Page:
News You Can Use: Green Labs
How to Make Your Lab Go Green
There’s a lot of talk these days about labs “going green” in an effort to reduce their environmental footprint and promote sustainable laboratory practices. But what does “going green” mean exactly, and how do you go about it?
Some of the basic fundamentals of a green lab include conserving energy and water, reducing waste, and recycling. Proper disposal of chemical, medical, and radioactive waste in safe, environmentally friendly ways plays an additional critical role in supporting sustainability. Even using “green” chemicals should be considered as part of the effort to “go green.”
The good news is that several NIH labs already meet the green-labs criteria. But, until now, there has been no official process for recognizing them. For the first time, eligible labs can be assessed and certified as green labs under a new initiative sponsored by the Green Labs Program.
The Green Labs Program aims to encourage “going green” in NIH laboratories, to conserve natural resources, and to protect the health of the environment and the people who live in it. Any lab wishing to be certified as a green lab—and receive recognition for participating in safe and sustainable practices—completes an online application that includes a self-assessment tool and submits it for consideration. After the form is submitted, applicants will be notified of results within two weeks. Labs meeting the award criteria will receive a Green Labs certificate. For more information and an application form, go to the NIH Green Labs Program website.
Taking a deeper dive into “going green,” some notable laboratory applications of sustainable environmental practices include using energy-efficient freezers and other lab equipment; replacing wet-chemistry photo processing with digital-imaging techniques; reducing chemical waste and cost by the minimal usage of radioisotopes, methanol, and X-ray film; and using green products as safer alternatives to certain toxic chemicals. For example, try semidry transfer techniques for Western blot analysis to avoid the use of methanol, limit waste, and save time and energy. Throughout the campus, there’s been increased use of safer substitutes for ethidium bromide. Labs are also trying environmentally friendly DNA-purification and DNA-isolation kits that use significantly less plastic and are available in recyclable packaging.
In the electrophoresis realm, the National Institute on Deafness and Other Communication Disorders (NIDCD) is playing a role: The Section on Human Genetics (in the Laboratory of Molecular Genetics) has an E-Gel Agarose Gel Station with a digital imager that uses less power than a large agarose gel-electrophoresis box. The gels come prestained with either ethidium bromide or SYBR Green, and, to increase safety, they are encased in plastic so the stain does not leak out.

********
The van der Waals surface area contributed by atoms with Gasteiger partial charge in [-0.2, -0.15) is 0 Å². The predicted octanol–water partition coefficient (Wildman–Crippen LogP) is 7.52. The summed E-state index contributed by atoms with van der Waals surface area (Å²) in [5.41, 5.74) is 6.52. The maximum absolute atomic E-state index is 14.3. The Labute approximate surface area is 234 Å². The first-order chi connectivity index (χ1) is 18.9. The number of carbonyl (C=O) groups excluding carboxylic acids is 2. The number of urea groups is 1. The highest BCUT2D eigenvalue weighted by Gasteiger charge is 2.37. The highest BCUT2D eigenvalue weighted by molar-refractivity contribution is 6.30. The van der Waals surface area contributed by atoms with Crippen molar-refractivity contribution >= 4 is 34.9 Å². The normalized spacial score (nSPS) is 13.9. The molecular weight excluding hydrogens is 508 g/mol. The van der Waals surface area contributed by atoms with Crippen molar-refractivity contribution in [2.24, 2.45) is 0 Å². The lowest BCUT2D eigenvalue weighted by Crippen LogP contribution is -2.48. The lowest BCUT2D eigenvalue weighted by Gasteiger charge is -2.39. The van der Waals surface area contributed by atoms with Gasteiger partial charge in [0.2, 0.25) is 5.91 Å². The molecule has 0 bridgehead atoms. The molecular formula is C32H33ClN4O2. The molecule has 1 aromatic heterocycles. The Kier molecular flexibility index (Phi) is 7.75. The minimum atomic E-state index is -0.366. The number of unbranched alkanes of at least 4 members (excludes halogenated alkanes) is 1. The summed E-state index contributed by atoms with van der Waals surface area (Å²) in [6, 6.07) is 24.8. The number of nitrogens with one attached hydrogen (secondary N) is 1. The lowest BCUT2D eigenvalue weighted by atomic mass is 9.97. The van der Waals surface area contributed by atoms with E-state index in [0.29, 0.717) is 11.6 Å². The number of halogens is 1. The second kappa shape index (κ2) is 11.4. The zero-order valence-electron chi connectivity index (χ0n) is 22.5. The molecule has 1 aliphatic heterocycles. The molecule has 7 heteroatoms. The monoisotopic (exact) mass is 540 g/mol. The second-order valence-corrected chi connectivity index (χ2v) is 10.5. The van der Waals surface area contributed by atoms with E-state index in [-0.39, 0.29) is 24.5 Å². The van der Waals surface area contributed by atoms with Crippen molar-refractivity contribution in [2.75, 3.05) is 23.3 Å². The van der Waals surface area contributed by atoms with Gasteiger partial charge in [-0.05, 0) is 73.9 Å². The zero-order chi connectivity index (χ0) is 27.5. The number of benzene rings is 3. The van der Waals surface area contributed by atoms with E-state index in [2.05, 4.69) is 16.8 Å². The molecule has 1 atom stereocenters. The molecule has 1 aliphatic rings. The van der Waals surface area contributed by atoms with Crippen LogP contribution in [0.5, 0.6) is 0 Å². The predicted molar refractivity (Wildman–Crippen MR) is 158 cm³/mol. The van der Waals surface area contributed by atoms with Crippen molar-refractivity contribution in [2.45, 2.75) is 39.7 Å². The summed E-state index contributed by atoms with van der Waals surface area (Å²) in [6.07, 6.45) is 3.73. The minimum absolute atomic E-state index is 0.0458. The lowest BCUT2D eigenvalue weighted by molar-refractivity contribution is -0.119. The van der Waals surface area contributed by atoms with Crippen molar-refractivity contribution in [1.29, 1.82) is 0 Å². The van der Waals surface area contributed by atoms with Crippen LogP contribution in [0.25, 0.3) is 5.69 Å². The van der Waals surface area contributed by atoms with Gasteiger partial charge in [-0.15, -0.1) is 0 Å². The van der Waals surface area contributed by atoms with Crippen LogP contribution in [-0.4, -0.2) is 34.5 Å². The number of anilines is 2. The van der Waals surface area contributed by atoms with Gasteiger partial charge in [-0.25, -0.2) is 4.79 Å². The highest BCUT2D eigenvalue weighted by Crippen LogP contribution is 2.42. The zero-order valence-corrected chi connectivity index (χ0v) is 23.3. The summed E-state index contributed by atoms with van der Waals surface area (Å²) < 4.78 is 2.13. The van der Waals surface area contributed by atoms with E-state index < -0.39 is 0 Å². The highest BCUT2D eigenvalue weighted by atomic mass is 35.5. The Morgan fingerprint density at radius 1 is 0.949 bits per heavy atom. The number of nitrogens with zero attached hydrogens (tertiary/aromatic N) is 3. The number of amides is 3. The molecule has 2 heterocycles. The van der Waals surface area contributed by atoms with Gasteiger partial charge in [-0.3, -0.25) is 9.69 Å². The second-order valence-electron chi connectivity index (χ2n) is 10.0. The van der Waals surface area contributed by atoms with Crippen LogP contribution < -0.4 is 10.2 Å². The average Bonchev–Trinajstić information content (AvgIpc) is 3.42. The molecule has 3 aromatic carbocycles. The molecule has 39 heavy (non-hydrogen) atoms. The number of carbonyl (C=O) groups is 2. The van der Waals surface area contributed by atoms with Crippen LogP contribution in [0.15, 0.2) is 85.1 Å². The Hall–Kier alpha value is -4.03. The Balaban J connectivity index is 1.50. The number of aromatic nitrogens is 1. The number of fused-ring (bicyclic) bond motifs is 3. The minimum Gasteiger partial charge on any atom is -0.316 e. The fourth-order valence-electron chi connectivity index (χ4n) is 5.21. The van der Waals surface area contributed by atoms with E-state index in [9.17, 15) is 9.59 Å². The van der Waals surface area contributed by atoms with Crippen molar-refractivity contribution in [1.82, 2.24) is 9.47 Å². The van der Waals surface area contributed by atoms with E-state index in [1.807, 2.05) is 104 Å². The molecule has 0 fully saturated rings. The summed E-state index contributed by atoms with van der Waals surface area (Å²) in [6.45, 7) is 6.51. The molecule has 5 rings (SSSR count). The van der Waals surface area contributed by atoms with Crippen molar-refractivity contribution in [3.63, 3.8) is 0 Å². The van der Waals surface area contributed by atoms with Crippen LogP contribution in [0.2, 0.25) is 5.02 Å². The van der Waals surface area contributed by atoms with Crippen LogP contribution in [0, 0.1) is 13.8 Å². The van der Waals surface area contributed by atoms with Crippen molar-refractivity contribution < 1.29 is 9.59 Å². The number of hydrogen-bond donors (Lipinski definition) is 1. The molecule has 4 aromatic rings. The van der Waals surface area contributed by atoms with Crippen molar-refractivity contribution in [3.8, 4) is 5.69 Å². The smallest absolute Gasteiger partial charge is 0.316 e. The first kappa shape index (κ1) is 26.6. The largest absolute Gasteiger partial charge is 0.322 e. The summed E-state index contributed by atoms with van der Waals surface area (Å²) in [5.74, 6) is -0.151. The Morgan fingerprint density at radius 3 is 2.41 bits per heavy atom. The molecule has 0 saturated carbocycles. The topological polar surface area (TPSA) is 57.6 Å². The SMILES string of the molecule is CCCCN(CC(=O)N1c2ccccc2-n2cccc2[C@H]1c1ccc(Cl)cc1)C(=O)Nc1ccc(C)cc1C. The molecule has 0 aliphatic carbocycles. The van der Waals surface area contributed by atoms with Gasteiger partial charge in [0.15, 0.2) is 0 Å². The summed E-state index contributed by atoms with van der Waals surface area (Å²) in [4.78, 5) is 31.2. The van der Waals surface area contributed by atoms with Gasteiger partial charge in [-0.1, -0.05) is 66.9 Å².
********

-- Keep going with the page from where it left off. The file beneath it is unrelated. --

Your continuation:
Water-filtration systems can be made eco-friendly, too. For instance, NIDCD replaced its bottled laboratory-grade water system with a water-filtration system that undergoes preventative maintenance once a year and constantly monitors water quality so that NIDCD can be sure that no plastics leach into and contaminate the water. The Genetics and Metabolism Section (in the Liver Diseases Branch) in the National Institute of Diabetes and Digestive and Kidney Diseases (NIDDK) is using another system to provide metal-free water.
Another green technique involves taking lab notes in a way that has a less-harmful effect on the environment. For instance, researchers in NIDDK’s Gene Structure and Disease Section (in the Laboratory of Cell and Molecular Biology), use a web-based electronic notebook that can store, organize, and publish data, maintain multiple backups of data, save paper, and free up lab space that can be used for storing other items.
Other sustainable practices include using refillable pipette-tip racks that reduce plastic waste because the tip box can be used many times. In addition, NIDDK is using small equipment such as small centrifuges and a NanoDrop spectrophotometer to save on power consumption and bench space.
To find out more about what other labs are doing and get tips on how your lab can “go green,” come to the annual Green Labs Fair (Wednesday, September 12, 2018; 12:00–2:00 p.m., in Building 10’s South Lobby), which is part of the NIH Research Festival (September 12–14).
The fair features exhibits on NIH environmental programs and displays by commercial vendors that provide a wide variety of green laboratory products. The fair’s posters and exhibits—from NIH institutes and centers, the Office of Research Services, the Office of Research Facilities, and the Division of Environmental Protection—highlight sustainability-related success stories, environmental initiatives, lab recycling programs, reduction of toxic chemicals and reagents, the NIH freezer initiative, other green resources.
The Green Labs Program promotes environmentally friendly practices and products that could help intramural researchers conduct biomedical research in a safer and more economical way. For instance, in calendar year 2017, eight institutes and centers (ICs) used the Solvent Recovery Program and saved a total of $88,000; 14 ICs used the Surplus Chemical Redistribution Program and saved a total of $170,000. Additionally, the Office of Research Facilities saved $9,000 by avoiding waste-disposal charges for the two programs.
For more information on the Green Labs Program including how to apply to the certification program, click here or contact the Green Labs Program manager, Bani Bhattacharya (email@example.com).
To subscribe to the NIH Green Zone Newsletter, click here.
This page was last updated on Wednesday, April 6, 2022